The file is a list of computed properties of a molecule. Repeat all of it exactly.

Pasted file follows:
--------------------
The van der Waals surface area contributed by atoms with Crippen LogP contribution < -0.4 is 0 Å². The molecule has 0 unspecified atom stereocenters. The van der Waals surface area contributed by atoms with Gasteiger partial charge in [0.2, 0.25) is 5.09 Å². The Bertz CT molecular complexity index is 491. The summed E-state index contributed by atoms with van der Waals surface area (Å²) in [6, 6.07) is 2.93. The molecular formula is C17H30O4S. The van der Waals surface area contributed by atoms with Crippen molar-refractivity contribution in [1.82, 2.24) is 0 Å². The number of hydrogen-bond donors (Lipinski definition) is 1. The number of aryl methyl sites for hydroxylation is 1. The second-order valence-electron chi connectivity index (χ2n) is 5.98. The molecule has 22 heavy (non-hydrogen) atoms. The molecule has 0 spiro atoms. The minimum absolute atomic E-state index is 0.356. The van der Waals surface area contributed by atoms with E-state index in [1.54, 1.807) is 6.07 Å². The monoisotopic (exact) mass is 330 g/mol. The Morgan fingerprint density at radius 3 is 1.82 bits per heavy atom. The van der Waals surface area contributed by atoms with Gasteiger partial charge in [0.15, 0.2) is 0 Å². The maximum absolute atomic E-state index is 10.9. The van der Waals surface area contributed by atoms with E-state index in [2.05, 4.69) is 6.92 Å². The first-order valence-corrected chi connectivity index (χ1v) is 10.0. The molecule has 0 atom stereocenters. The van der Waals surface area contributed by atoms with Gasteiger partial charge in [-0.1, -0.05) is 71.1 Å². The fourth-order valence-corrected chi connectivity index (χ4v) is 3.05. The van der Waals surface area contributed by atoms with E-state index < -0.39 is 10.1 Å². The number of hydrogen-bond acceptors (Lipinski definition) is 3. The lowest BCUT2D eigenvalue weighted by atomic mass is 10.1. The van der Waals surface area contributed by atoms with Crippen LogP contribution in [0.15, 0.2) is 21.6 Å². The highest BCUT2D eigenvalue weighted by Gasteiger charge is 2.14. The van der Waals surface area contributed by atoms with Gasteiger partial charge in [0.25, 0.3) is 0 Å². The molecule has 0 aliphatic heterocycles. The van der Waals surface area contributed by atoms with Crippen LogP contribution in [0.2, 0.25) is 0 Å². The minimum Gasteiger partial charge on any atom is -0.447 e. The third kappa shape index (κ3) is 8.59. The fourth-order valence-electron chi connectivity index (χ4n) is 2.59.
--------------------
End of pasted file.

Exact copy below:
The van der Waals surface area contributed by atoms with Crippen LogP contribution < -0.4 is 0 Å². The molecule has 0 unspecified atom stereocenters. The van der Waals surface area contributed by atoms with Gasteiger partial charge in [0.2, 0.25) is 5.09 Å². The Bertz CT molecular complexity index is 491. The summed E-state index contributed by atoms with van der Waals surface area (Å²) in [6, 6.07) is 2.93. The molecular formula is C17H30O4S. The van der Waals surface area contributed by atoms with Crippen molar-refractivity contribution in [1.82, 2.24) is 0 Å². The number of hydrogen-bond donors (Lipinski definition) is 1. The number of aryl methyl sites for hydroxylation is 1. The second-order valence-electron chi connectivity index (χ2n) is 5.98. The molecule has 22 heavy (non-hydrogen) atoms. The molecule has 0 spiro atoms. The minimum absolute atomic E-state index is 0.356. The van der Waals surface area contributed by atoms with E-state index in [1.54, 1.807) is 6.07 Å². The monoisotopic (exact) mass is 330 g/mol. The Morgan fingerprint density at radius 3 is 1.82 bits per heavy atom. The van der Waals surface area contributed by atoms with Gasteiger partial charge in [0.15, 0.2) is 0 Å². The maximum absolute atomic E-state index is 10.9. The van der Waals surface area contributed by atoms with E-state index in [2.05, 4.69) is 6.92 Å². The first-order valence-corrected chi connectivity index (χ1v) is 10.0. The molecule has 0 atom stereocenters. The van der Waals surface area contributed by atoms with Gasteiger partial charge in [-0.1, -0.05) is 71.1 Å². The fourth-order valence-corrected chi connectivity index (χ4v) is 3.05. The van der Waals surface area contributed by atoms with E-state index < -0.39 is 10.1 Å². The number of hydrogen-bond acceptors (Lipinski definition) is 3. The lowest BCUT2D eigenvalue weighted by atomic mass is 10.1. The van der Waals surface area contributed by atoms with Crippen LogP contribution in [0.15, 0.2) is 21.6 Å². The highest BCUT2D eigenvalue weighted by Gasteiger charge is 2.14. The van der Waals surface area contributed by atoms with Gasteiger partial charge in [0.25, 0.3) is 0 Å². The molecule has 0 aliphatic heterocycles. The van der Waals surface area contributed by atoms with Crippen LogP contribution in [0.2, 0.25) is 0 Å². The minimum Gasteiger partial charge on any atom is -0.447 e. The third kappa shape index (κ3) is 8.59. The fourth-order valence-electron chi connectivity index (χ4n) is 2.59.